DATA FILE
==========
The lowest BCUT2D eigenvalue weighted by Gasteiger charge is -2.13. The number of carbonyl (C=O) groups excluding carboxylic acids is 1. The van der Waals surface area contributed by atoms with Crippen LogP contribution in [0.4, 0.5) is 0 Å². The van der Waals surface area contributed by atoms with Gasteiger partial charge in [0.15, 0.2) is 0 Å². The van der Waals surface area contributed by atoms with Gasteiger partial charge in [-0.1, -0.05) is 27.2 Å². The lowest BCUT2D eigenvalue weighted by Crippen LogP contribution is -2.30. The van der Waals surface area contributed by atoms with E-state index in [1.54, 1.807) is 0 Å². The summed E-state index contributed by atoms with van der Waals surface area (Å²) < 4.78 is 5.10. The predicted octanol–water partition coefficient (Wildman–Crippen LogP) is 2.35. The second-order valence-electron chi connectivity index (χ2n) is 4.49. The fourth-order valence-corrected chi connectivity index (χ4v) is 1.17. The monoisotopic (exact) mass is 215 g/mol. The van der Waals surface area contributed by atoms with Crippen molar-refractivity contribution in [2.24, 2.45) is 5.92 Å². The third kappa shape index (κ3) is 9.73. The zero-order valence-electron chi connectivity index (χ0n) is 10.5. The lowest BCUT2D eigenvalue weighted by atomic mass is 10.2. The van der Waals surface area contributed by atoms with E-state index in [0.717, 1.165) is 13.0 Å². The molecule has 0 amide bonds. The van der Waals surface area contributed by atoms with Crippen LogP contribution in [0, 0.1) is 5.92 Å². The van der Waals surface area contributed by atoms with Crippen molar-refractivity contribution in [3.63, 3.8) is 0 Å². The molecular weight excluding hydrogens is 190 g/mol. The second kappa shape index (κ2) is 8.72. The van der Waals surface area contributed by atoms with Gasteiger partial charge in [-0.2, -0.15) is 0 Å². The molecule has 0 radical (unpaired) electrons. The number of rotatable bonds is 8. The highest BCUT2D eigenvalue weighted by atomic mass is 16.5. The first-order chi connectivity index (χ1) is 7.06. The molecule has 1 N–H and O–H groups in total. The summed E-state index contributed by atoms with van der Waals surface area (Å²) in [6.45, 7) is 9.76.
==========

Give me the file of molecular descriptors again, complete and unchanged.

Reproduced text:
The lowest BCUT2D eigenvalue weighted by Gasteiger charge is -2.13. The number of carbonyl (C=O) groups excluding carboxylic acids is 1. The van der Waals surface area contributed by atoms with Crippen LogP contribution in [0.4, 0.5) is 0 Å². The van der Waals surface area contributed by atoms with Gasteiger partial charge in [0.15, 0.2) is 0 Å². The van der Waals surface area contributed by atoms with Gasteiger partial charge in [-0.1, -0.05) is 27.2 Å². The lowest BCUT2D eigenvalue weighted by Crippen LogP contribution is -2.30. The van der Waals surface area contributed by atoms with E-state index in [1.54, 1.807) is 0 Å². The summed E-state index contributed by atoms with van der Waals surface area (Å²) < 4.78 is 5.10. The predicted octanol–water partition coefficient (Wildman–Crippen LogP) is 2.35. The second-order valence-electron chi connectivity index (χ2n) is 4.49. The fourth-order valence-corrected chi connectivity index (χ4v) is 1.17. The monoisotopic (exact) mass is 215 g/mol. The van der Waals surface area contributed by atoms with Crippen molar-refractivity contribution in [2.24, 2.45) is 5.92 Å². The third kappa shape index (κ3) is 9.73. The zero-order valence-electron chi connectivity index (χ0n) is 10.5. The lowest BCUT2D eigenvalue weighted by atomic mass is 10.2. The van der Waals surface area contributed by atoms with E-state index in [0.717, 1.165) is 13.0 Å². The molecule has 0 amide bonds. The van der Waals surface area contributed by atoms with Crippen LogP contribution in [0, 0.1) is 5.92 Å². The van der Waals surface area contributed by atoms with Crippen molar-refractivity contribution in [3.63, 3.8) is 0 Å². The molecular weight excluding hydrogens is 190 g/mol. The second kappa shape index (κ2) is 8.72. The van der Waals surface area contributed by atoms with Gasteiger partial charge in [-0.2, -0.15) is 0 Å². The molecule has 0 radical (unpaired) electrons. The number of rotatable bonds is 8. The highest BCUT2D eigenvalue weighted by atomic mass is 16.5. The first-order chi connectivity index (χ1) is 7.06. The molecule has 1 N–H and O–H groups in total. The summed E-state index contributed by atoms with van der Waals surface area (Å²) in [6.45, 7) is 9.76.